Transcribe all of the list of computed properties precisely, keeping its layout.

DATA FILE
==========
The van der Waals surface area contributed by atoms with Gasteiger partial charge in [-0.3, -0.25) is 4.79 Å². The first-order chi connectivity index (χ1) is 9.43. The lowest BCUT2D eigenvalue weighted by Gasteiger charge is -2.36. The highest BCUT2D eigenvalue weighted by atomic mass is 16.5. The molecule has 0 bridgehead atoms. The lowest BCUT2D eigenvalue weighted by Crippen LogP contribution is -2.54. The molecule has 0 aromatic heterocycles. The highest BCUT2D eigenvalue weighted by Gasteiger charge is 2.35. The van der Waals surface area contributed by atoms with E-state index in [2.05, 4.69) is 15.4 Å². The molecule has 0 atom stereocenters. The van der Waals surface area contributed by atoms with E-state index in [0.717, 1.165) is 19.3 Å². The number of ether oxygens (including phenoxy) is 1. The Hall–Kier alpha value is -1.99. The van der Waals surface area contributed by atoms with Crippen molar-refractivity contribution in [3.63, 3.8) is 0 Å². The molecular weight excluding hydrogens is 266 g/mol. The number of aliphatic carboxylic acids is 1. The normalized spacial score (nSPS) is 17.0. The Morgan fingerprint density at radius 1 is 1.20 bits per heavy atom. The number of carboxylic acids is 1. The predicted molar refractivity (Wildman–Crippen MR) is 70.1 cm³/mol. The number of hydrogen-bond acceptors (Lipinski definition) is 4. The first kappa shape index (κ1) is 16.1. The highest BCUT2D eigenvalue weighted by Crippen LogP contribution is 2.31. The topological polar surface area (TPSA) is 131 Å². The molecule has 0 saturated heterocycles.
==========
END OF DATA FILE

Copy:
The van der Waals surface area contributed by atoms with Gasteiger partial charge in [-0.3, -0.25) is 4.79 Å². The first-order chi connectivity index (χ1) is 9.43. The lowest BCUT2D eigenvalue weighted by Gasteiger charge is -2.36. The highest BCUT2D eigenvalue weighted by atomic mass is 16.5. The molecule has 0 bridgehead atoms. The lowest BCUT2D eigenvalue weighted by Crippen LogP contribution is -2.54. The molecule has 0 aromatic heterocycles. The highest BCUT2D eigenvalue weighted by Gasteiger charge is 2.35. The van der Waals surface area contributed by atoms with E-state index in [2.05, 4.69) is 15.4 Å². The molecule has 0 atom stereocenters. The van der Waals surface area contributed by atoms with E-state index in [0.717, 1.165) is 19.3 Å². The number of ether oxygens (including phenoxy) is 1. The Hall–Kier alpha value is -1.99. The van der Waals surface area contributed by atoms with Crippen molar-refractivity contribution in [3.63, 3.8) is 0 Å². The molecular weight excluding hydrogens is 266 g/mol. The number of aliphatic carboxylic acids is 1. The normalized spacial score (nSPS) is 17.0. The Morgan fingerprint density at radius 1 is 1.20 bits per heavy atom. The number of carboxylic acids is 1. The predicted molar refractivity (Wildman–Crippen MR) is 70.1 cm³/mol. The number of hydrogen-bond acceptors (Lipinski definition) is 4. The first kappa shape index (κ1) is 16.1. The highest BCUT2D eigenvalue weighted by Crippen LogP contribution is 2.31. The topological polar surface area (TPSA) is 131 Å². The molecule has 0 saturated heterocycles.